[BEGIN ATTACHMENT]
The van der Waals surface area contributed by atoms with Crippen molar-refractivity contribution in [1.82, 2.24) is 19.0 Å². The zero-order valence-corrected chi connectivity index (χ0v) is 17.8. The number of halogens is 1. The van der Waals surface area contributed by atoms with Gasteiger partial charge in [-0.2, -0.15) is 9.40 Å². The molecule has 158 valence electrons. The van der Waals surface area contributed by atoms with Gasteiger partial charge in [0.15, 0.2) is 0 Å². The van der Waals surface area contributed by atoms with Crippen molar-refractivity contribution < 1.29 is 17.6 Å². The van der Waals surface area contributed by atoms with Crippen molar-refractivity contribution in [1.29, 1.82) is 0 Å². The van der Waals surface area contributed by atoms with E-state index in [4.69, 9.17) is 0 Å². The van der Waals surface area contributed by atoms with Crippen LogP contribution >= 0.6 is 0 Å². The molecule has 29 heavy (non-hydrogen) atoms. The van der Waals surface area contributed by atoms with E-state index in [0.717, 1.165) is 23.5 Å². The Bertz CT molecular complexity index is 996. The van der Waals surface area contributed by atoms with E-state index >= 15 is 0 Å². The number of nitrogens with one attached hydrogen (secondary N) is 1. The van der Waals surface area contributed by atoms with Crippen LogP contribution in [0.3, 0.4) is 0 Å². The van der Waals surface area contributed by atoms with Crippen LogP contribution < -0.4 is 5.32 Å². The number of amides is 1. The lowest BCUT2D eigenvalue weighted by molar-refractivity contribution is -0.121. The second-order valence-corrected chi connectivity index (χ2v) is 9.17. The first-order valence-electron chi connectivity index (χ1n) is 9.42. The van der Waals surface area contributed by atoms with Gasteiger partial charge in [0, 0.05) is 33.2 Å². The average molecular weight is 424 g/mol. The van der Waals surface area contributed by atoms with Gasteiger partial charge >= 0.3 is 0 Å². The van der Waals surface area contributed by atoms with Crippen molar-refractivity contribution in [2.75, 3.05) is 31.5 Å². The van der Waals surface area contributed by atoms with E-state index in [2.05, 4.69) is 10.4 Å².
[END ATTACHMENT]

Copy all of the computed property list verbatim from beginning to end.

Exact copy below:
The van der Waals surface area contributed by atoms with Crippen molar-refractivity contribution in [1.82, 2.24) is 19.0 Å². The zero-order valence-corrected chi connectivity index (χ0v) is 17.8. The number of halogens is 1. The van der Waals surface area contributed by atoms with Gasteiger partial charge in [-0.2, -0.15) is 9.40 Å². The molecule has 158 valence electrons. The van der Waals surface area contributed by atoms with Gasteiger partial charge in [0.15, 0.2) is 0 Å². The van der Waals surface area contributed by atoms with Crippen molar-refractivity contribution < 1.29 is 17.6 Å². The van der Waals surface area contributed by atoms with Crippen molar-refractivity contribution in [1.29, 1.82) is 0 Å². The van der Waals surface area contributed by atoms with E-state index in [4.69, 9.17) is 0 Å². The van der Waals surface area contributed by atoms with Crippen LogP contribution >= 0.6 is 0 Å². The molecule has 29 heavy (non-hydrogen) atoms. The van der Waals surface area contributed by atoms with E-state index in [0.717, 1.165) is 23.5 Å². The Bertz CT molecular complexity index is 996. The van der Waals surface area contributed by atoms with E-state index >= 15 is 0 Å². The number of nitrogens with one attached hydrogen (secondary N) is 1. The van der Waals surface area contributed by atoms with Crippen LogP contribution in [0.3, 0.4) is 0 Å². The van der Waals surface area contributed by atoms with Crippen LogP contribution < -0.4 is 5.32 Å². The number of amides is 1. The lowest BCUT2D eigenvalue weighted by molar-refractivity contribution is -0.121. The second-order valence-corrected chi connectivity index (χ2v) is 9.17. The first-order valence-electron chi connectivity index (χ1n) is 9.42. The van der Waals surface area contributed by atoms with Gasteiger partial charge in [0, 0.05) is 33.2 Å². The average molecular weight is 424 g/mol. The van der Waals surface area contributed by atoms with Gasteiger partial charge >= 0.3 is 0 Å². The van der Waals surface area contributed by atoms with Crippen molar-refractivity contribution in [2.75, 3.05) is 31.5 Å². The van der Waals surface area contributed by atoms with E-state index in [2.05, 4.69) is 10.4 Å².